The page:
Netflix has shed some light on how their crackdown on password-sharing is going to work on Tuesday (May 23), which will affect users in more than 100 countries, including the United States and Singapore.
The streaming service emphasised that every account is for use by one household.
“Starting today, we will be sending this email to members who are sharing Netflix outside their household in Singapore,” Netflix said.
The email, titled “An update on sharing between households”, states that paying customers can add a member outside of their homes for an additional fee.
In the United States, the fee is US$8 (around S$10.77).
Members can also transfer a profile to a new membership that they can pay for so the user can keep their viewing history and recommendations.
Change in policy
Netflix announced earlier this year that more than 100 million households were found to have shared their log-in credentials with external friends and family.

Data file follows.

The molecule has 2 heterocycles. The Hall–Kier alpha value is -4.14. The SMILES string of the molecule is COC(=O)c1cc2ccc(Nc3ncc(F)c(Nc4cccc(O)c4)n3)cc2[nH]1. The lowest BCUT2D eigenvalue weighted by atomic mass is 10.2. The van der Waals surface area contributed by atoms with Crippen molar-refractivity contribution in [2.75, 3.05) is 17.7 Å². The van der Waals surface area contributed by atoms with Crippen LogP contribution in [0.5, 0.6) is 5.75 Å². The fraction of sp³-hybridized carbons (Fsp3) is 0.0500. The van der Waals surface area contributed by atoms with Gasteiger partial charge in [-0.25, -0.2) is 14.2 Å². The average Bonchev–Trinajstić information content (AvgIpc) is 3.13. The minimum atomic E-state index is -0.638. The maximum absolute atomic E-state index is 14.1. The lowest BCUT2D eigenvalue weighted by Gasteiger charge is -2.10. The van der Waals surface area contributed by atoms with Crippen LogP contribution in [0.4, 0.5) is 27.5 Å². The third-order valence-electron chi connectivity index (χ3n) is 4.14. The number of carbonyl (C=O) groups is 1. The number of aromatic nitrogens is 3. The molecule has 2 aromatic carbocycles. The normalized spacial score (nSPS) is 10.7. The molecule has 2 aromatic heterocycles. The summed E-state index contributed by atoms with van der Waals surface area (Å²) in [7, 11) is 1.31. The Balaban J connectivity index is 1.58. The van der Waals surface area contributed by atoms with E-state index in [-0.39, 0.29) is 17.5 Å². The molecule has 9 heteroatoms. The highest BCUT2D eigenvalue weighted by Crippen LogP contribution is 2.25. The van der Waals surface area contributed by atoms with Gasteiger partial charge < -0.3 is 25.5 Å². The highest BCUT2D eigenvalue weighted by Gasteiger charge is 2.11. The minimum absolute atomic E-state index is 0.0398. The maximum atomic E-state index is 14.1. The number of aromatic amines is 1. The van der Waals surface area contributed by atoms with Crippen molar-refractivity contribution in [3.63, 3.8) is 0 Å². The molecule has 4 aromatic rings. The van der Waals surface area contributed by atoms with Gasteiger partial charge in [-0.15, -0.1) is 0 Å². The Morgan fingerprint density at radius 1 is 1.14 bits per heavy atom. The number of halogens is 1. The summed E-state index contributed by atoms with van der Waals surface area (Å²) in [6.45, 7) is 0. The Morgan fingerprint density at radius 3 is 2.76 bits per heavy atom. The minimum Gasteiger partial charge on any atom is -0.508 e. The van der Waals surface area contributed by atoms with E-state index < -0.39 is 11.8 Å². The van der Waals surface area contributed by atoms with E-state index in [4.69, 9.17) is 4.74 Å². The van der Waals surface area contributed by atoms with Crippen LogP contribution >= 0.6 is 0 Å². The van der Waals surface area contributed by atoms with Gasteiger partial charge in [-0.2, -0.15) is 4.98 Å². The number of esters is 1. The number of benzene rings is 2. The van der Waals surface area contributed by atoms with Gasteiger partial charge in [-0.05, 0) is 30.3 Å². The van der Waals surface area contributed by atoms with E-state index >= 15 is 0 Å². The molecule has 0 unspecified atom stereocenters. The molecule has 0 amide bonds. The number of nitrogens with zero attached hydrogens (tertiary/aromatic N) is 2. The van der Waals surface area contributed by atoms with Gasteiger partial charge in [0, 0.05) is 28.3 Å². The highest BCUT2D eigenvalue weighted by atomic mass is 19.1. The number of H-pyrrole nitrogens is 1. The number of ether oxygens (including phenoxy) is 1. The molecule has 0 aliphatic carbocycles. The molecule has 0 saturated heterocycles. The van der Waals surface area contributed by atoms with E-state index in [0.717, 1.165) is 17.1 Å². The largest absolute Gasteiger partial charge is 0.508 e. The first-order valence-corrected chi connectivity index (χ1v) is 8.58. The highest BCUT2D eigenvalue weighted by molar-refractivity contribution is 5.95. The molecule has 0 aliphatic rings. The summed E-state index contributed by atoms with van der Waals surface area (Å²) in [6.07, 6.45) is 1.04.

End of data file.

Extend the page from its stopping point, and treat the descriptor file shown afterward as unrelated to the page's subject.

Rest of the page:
This has impacted the platform’s “ability to invest in great new TV and films for our members”, it said in a newsletter on Mar. 17, 2022.
Netflix has trialled the paid sharing initiative in Latin America countries such as Peru, Costa Rica and Chile, and has expanded this experiment to larger countries such as Canada, New Zealand and Spain in February.
Netflix had anticipated a “cancel reaction” amongst consumers, and said that they were prepared for borrowers to stop watching if they do not want to convert to extra members or full paying accounts.
However, the platform rationalised that the move will be worthwhile overall, as the company expects borrower households to begin to activate their own standalone accounts and extra member accounts, which is projected to improve “overall revenue”.
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